Jul 9 2010
Today I’d like to talk about obsession. The perfume. Launched by Calvin Klein in 1985, Obsession is, from my experience, a refreshing, Oriental fragrance. This feminine scent possesses a blend of vanilla, amber, orange blossom, oakmoss and other oriental spices.
OK, with that out of the way, I’d now like to talk about another kind of obsession – obsession in the context of continually monitoring who visits your Web site. My therapist says it’s an example of “unhealthy boundaries” – some Freudian mumbo-jumbo – but I say, hey, if you run a businesses and care about your customers, it’s important. Which is why Linktrack.info, a service that provides free link tracking is, to quote another unnamed, no-nothing psychologist, somewhat of an “enabler.”
Linktrack, in their own words, is a free service designed to shorten very long urls (links) to make them easier to read, remember, and send to other people. Every link you create lets you track when it’s been clicked on, and who clicked it. Seems obsess-i-licious.* So I took a spin. The home page is clean and crisp – again, I love me some sky blue – with an elegant summary of key features. There are six sections on the navigation bar, all of which effectively do their job: Support, Features, Pricing, Blog, Signup, and Login. However, rather than take a deep dive in each – again, it’s all self-explanatory in a great way – I decided to sign up and actually start tracking clicks related to one of my sites. (Yes, it’s true: despite my occasional Luddite rantings, I have a Web site. I dabble.)
I clicked the big lime-green “Sign Up Now” button on the home page and created my free link tracking account. The free account provides unlimited link tracking, real-time tracking, charts and graphs, and more. There are also the Personal ($6.95/month) and Professional ($24.95/month) plans. I activated my account. One navigation comment: after I activated my account via e-mail, I was taken to a “Manage Account” page. There, I was prompted to do many thing (e.g. Upgrade to Premium Account, Edit Profile.) However, I wasn’t immediately how to actually get started, namely, enter the url of the site I wanted to track. I’d suggest some direction or navigation to that extent is added on this page.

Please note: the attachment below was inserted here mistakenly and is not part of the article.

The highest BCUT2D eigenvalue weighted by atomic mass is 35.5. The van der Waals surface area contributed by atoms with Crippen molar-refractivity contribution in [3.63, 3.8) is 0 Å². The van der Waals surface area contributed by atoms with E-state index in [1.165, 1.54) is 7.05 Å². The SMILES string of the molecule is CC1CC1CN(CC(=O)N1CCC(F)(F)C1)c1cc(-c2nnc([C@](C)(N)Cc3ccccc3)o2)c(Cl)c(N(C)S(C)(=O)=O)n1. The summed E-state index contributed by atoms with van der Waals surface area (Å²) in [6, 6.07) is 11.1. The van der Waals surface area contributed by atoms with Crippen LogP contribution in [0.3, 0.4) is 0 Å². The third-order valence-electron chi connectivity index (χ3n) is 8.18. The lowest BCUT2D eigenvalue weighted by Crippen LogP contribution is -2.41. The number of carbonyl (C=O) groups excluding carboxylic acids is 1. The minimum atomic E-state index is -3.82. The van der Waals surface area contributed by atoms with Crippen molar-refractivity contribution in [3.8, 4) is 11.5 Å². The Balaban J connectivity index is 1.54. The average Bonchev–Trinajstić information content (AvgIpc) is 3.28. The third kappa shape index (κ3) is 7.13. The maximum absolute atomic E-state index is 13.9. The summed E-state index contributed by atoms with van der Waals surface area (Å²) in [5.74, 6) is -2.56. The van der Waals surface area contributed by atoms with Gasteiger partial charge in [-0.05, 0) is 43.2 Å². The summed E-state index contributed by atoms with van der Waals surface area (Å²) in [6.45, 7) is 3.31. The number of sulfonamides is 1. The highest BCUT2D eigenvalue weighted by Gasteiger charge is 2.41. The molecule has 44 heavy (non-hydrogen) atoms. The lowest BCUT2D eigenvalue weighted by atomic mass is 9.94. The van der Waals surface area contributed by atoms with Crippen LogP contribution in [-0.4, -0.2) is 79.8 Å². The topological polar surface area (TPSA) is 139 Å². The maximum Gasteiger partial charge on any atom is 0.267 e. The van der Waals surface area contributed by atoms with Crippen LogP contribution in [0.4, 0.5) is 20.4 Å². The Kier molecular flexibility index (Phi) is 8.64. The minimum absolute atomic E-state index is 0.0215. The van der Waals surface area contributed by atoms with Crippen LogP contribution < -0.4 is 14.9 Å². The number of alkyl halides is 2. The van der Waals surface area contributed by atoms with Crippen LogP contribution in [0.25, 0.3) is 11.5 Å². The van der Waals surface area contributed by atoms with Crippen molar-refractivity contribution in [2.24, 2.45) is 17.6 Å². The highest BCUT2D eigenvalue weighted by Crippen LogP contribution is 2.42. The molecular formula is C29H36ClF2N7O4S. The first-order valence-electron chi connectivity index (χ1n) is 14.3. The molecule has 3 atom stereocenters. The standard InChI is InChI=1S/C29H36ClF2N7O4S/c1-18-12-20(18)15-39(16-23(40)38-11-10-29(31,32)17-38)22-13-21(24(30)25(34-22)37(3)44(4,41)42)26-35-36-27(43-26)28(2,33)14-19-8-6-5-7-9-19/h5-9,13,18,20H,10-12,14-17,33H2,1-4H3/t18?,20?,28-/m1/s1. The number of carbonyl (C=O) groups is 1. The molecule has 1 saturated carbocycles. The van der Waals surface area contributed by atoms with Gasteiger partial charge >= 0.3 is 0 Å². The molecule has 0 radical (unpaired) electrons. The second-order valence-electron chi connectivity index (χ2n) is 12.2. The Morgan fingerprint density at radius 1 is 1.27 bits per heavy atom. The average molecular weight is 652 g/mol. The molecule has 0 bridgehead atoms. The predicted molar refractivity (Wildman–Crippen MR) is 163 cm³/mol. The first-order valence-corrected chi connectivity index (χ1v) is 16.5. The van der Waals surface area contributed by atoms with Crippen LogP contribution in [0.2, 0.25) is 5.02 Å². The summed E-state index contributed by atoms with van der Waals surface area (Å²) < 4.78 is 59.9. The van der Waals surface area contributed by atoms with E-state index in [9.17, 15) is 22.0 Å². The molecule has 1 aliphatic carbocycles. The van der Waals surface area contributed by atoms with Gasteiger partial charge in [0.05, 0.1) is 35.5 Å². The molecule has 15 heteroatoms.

All that said, my minor confusion immediately ceased when I simply clicked on Links on the top of the page. I was reminded that I had yet to enter a link, and they prompted me to, so I did. Easy. I entered the url, a description of the site (which is publicly viewable), and private notes for my later reference. Upon entering the info, I received a new tracking link, which directs viewers to my original url. I was also alerted that the link – under the Free plan – expired within seven days or 100 links.
Linktrack continued to hold my hand throughout the process; on the same page, it read, “What do I do with this?” Great question. I wasn’t sure. I was told to “Copy and paste your tracking link into an email, post it on your web site, add it to your Facebook or Twitter account, or use it just about anywhere you link to stuff. Anytime someone clicks your link, we’ll track it for you and display the results here.” So, as a test, I clicked the link they gave me.
You’ll be pleased to know everything worked! I refreshed the Links page, and saw that, indeed, my link was clicked. It was all in real-time too. Check out the screen shot below. Better yet, there were nifty little icons so I could find out more about the specific link; the thing that intrigued me most was the visitor IP address; that’s where users can do some serious customer relationship-whatever-stuff.
The value of free link tracking speaks for itself. It can be wildly helpful, for, say, businesses launching a new service or promotion, in which the owner can see who clicks what, where they come from, and how long they’re on the site. Actually, the more I thought about it, the service is great for anyone who has a Web site, and wants to see who goes there. In other words: like, anyone interested in what their customers are doing. In other words, Linktrack, like a certain perfume, can make people a tad…obsessive. But in a good-obsessive kind of way.
* Unlike Obsession, the perfume “Obsess-i-licous” is disgusting.